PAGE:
However, this has a problem: it's possible that a game could be important to one of the teams involved (because they're a contending team but just barely -- the actual Phillies in the last couple seasons are a good example) but not to the other. You don't have this problem with LI, and it's not immediately clear how to fix it; perhaps you've have to calculate separate statistics for both teams? Also, the postseason odds report seems hard to calculate; I'm wondering if there's a quicker way to calculate approximate playoff odds than actually simulating the entire schedule.

(*) Yes, the Qankees. I generally call the teams in my examples the Phillies and the Qankees, because I'm a Phils fan, and q is the letter after p so clearly the name of the other team has to start with a Q; Qankees is more fun to say than Qets or Qaves (Qraves?), and I went to college in Boston so I kind of got the hating-the-Yankees thing drilled into me there.
   3. Gold Star - just Gold Star Posted: July 16, 2007 at 04:07 AM (#2442353)
I think that some of the flack that Rodriguez gets is stuff like the Mayrod label. Also, I think that Justin Morneau won the AL MVP last year because it was perceived that he hit in the games that counted.
Think Chipper Jones in 1999. After the ASG, hit 328/464/693/1.157, y'know.
   4. Delino DeShields & Yarnell Posted: July 16, 2007 at 04:03 PM (#2442548)
I have a dumb question and am too lazy to go through the original work...
What is the 'favorable' state assumed in LI?. A basehit with each runner advancing one base? Some variation where a runner scores from second with two outs?

If just one base, might LI overvalue a hitter who is in fact a bit more likely to produce extra bases with the leveraged AB? Just offhand, note that the unadjusted SLG of the overachievers above is 27 pts higher than the underachievers.

Agreed, though, the operative word is 'fun'.
   5. DSG Posted: July 16, 2007 at 04:20 PM (#2442559)
What is the 'favorable' state assumed in LI?. A basehit with each runner advancing one base? Some variation where a runner scores from second with two outs?

***

No, the beauty of LI is that it takes into account ALL possibilities of what could happen in determining the leverage of the situation, instead of seeing what would happen given one particular event, like Woolner's Leverage or Drinen's "P". I would suggest reading all of Tango's articles on LI:

http://www.hardballtimes.com/main/article/crucial-situations/
http://www.hardballtimes.com/main/article/crucial-situations-part-2/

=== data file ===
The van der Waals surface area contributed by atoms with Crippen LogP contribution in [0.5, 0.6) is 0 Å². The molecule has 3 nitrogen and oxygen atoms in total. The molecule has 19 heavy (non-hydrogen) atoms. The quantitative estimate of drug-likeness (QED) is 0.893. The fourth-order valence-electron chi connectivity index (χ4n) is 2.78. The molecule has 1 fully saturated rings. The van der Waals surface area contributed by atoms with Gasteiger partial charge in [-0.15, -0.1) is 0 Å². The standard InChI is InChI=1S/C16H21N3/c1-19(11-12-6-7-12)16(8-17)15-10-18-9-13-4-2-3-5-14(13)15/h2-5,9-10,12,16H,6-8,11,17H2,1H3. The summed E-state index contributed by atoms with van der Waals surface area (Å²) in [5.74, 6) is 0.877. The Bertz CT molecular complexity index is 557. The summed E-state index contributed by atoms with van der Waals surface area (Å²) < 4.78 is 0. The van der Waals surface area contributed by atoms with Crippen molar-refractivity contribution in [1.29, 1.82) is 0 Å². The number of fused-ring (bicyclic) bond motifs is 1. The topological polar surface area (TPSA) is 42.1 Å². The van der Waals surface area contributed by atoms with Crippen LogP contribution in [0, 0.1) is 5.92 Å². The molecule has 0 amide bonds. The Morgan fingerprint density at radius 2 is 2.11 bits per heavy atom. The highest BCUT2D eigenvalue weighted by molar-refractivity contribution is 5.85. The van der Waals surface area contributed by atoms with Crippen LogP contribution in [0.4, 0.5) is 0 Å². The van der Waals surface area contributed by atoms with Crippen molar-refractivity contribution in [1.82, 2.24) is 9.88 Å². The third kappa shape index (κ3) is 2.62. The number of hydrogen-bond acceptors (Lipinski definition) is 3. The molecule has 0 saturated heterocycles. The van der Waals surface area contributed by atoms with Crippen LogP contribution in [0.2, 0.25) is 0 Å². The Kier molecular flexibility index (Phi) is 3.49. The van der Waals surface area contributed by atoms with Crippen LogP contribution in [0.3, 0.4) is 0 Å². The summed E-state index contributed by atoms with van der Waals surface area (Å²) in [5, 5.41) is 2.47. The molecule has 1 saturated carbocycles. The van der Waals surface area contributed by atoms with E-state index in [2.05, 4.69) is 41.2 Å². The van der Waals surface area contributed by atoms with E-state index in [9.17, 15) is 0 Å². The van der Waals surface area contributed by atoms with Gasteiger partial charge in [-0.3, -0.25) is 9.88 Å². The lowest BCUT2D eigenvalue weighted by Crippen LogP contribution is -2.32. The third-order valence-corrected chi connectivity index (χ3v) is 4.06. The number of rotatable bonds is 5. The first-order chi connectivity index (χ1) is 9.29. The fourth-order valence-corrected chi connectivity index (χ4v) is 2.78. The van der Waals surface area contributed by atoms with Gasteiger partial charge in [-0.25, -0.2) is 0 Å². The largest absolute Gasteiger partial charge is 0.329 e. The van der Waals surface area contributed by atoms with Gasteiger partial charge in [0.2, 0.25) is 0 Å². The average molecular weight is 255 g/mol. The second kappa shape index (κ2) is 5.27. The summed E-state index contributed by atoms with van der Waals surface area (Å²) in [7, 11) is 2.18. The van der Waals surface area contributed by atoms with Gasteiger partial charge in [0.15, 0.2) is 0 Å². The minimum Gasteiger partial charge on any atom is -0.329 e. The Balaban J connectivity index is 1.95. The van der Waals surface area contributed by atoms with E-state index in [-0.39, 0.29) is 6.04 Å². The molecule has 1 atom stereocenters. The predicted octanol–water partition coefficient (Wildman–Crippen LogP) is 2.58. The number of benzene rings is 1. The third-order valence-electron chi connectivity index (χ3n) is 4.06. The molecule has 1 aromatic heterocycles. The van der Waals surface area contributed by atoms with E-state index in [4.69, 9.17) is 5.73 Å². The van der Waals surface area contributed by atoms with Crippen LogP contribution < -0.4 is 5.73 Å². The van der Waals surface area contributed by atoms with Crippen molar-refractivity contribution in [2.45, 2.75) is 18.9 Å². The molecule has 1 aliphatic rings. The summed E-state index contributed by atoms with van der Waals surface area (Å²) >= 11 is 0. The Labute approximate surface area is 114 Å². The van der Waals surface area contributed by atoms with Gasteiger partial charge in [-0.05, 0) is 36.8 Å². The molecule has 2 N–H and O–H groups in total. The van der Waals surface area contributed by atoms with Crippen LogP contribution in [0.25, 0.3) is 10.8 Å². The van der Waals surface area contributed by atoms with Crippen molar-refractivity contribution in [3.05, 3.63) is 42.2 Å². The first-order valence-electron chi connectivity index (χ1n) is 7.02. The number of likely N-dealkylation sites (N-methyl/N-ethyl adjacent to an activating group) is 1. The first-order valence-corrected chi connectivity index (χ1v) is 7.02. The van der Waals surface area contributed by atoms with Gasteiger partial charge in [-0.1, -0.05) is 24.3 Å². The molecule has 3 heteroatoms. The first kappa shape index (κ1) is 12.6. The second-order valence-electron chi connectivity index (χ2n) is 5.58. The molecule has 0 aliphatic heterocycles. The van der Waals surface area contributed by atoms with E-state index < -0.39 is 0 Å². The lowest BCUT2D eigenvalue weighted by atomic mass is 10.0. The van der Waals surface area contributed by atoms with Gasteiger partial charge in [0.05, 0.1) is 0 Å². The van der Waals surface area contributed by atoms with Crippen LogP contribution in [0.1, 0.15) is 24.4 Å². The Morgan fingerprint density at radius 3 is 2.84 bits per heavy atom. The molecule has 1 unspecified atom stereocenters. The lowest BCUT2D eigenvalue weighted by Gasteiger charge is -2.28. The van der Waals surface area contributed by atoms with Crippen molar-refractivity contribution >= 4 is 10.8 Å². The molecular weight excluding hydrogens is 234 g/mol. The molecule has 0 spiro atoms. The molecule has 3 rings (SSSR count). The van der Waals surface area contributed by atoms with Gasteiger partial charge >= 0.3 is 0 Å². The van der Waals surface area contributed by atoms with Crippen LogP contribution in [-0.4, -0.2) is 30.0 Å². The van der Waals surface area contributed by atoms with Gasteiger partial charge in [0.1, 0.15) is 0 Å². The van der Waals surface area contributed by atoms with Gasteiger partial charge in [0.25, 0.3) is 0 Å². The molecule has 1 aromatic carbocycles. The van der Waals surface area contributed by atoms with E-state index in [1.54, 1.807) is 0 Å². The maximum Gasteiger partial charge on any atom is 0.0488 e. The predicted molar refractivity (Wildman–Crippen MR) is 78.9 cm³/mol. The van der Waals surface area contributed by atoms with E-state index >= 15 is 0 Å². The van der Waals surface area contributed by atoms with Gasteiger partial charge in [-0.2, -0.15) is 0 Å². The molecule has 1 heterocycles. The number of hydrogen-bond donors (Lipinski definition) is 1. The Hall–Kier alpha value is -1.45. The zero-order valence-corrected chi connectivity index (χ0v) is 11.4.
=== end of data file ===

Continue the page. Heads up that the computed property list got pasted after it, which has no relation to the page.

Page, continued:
http://www.hardballtimes.com/main/article/crucial-situations-part-three/
   6. Delino DeShields & Yarnell Posted: July 16, 2007 at 04:35 PM (#2442577)
DSG-
Thanks. I remember reading the THT stuff originally but probably just forgot how amazing the work product really was.

So a player with higher ISOp, say, in those situations will get more credit but with good reason - he's favorably affecting outcomes better than the weighted average of outcomes, not better than some fixed, deterministic outcome.
   7. Mike Emeigh Posted: July 16, 2007 at 06:44 PM (#2442699)
No, the beauty of LI is that it takes into account ALL possibilities of what could happen in determining the leverage of the situation


There are multiple ways to calculate it, as Tango's series notes, but the definition is:

Leverage is the swing in the possible change in win probability.


so you are looking at endpoints - e.g. with bases loaded and no outs, the swing in WP goes from hitting a grand slam to hitting into a triple play.

So a player with higher ISOp, say, in those situations will get more credit but with good reason - he's favorably affecting outcomes better than the weighted average of outcomes, not better than some fixed, deterministic outcome.


Well, the player will get more credit for being a clutch performer in the minds of the fans. I don't know that the player actually deserves the level of credit that weighting performance by LI gives him - it can be argued that players who perform well in lower-leverage situations early in the game actually help their teams more by reducing the frequency of higher-leverage situations where teams can see wild swings in their ability to win or lose later in the game. I do think there's some value in looking at the shape of performance based on leverage, but I look at this as more of an adjustment to the base evaluation rather than as an overall evaluation system.